We're delighted to introduce a new feature, SuperSearch™ Alerts.
A SuperSearch Alert is a notification letting you know that new results are available for your previous search on SuperSearch, that did not exist when you conducted the search.
MyHeritage's SuperSearch contains a wealth of useful content to explore. Currently home to 6.85 billion historical records, SuperSearch includes MyHeritage family trees, public photos, census records, birth, marriage and death records, family history books and a lot more.
Nata Gattegno, a Holocaust survivor from Corfu, Greece could never have children of her own as a result of what she endured in Auschwitz during WWII. Although she thought she was alone in the world, research done by the MyHeritage team uncovered cousins, that Nata either never knew existed, or with whom she had lost touch many years ago.
Watch the emotional reunion that took place recently when we introduced Nata to her new-found relatives in this video, in Hebrew with English subtitles:
We're happy to announce the launch of PedigreeMap™, an innovative way to visualize your family history. PedigreeMap plots events from your family tree such as births, marriages, and deaths, as well as digital and scanned photos on an interactive world map.
Have you ever wondered how close your ancestors lived to one another? Where exactly your great-grandmother was born? Seeing significant events from your family's past on a map allows you to gain a clearer picture of your family's journey. Trace the locations of your ancestors and get new geographical and historical insights into your family history. You may suddenly realize that all of your grandparents come from a tiny region in Europe; or that your second cousins are actually your neighbors.
PedigreeMap displays all your photos and events grouped by country and location, allowing you to easily filter the map to view it by person, family group, event type, and time period. If you have a tablet device, such as an iPad or an Android tablet, PedigreeMap will look awesome on it. You will be able to pan and zoom with your fingers, and enjoy the maps tremendously.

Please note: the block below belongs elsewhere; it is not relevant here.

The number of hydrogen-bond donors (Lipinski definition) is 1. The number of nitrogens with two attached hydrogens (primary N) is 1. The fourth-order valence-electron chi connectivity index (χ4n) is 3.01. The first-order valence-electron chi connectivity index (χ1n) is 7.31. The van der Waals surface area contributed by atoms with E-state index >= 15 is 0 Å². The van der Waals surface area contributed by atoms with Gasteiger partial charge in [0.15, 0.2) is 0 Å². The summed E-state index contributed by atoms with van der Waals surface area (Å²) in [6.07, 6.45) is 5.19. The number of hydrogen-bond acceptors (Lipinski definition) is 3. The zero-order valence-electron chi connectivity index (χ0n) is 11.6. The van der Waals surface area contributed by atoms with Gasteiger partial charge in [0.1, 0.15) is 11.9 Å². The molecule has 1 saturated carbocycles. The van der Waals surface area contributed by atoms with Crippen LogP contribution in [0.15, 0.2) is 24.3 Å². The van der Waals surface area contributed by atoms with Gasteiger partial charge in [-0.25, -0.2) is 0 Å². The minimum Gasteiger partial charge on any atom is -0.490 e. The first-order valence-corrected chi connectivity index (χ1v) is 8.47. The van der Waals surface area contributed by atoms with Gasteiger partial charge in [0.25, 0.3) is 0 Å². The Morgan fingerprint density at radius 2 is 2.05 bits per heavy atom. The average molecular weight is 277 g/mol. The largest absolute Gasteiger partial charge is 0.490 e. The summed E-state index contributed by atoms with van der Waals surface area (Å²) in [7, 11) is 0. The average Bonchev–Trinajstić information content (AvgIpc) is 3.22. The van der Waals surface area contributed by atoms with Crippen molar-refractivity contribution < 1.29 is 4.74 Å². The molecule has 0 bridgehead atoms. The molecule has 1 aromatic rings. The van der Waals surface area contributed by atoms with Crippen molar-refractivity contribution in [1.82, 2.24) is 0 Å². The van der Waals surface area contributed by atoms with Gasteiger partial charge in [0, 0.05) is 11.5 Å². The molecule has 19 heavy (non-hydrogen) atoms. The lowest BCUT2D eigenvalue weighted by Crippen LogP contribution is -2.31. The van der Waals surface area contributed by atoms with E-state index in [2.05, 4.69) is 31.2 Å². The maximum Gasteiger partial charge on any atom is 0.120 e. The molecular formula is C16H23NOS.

Today, it's easier than ever to conduct family history interviews with family. The Audio Recordings feature in the MyHeritage mobile app makes it quick and painless to have a relative sit down and document their story, allowing it to be preserved for the future.
How do you make sure that you're documenting the complete story? How do you get those juicy bits of family history that you're looking for?
Is there a long direct line of one gender in your family? How many men versus women are in your family tree?
The statistics section on your MyHeritage family site will provide the answer. Among other interesting facts, see which gender is more prevalent in your family. In my family tree, it's split pretty evenly. Of 304 people, 156 are male.
If the Underdahl family of Idaho would check their family tree statistics, they would probably see that the men in their tree reigned and are the majority. In their family, there hadn't been a baby girl born in the direct line for over 100 years. That just changed.
When Cathy Combs of Spokane, Washington began researching her family history, she had no clue what discoveries were awaiting. She uncovered a huge chunk of family that she never knew existed.
MyHeritage has played a pivotal role in the documentation of my family history, and research that enabled the discovery of my half-siblings!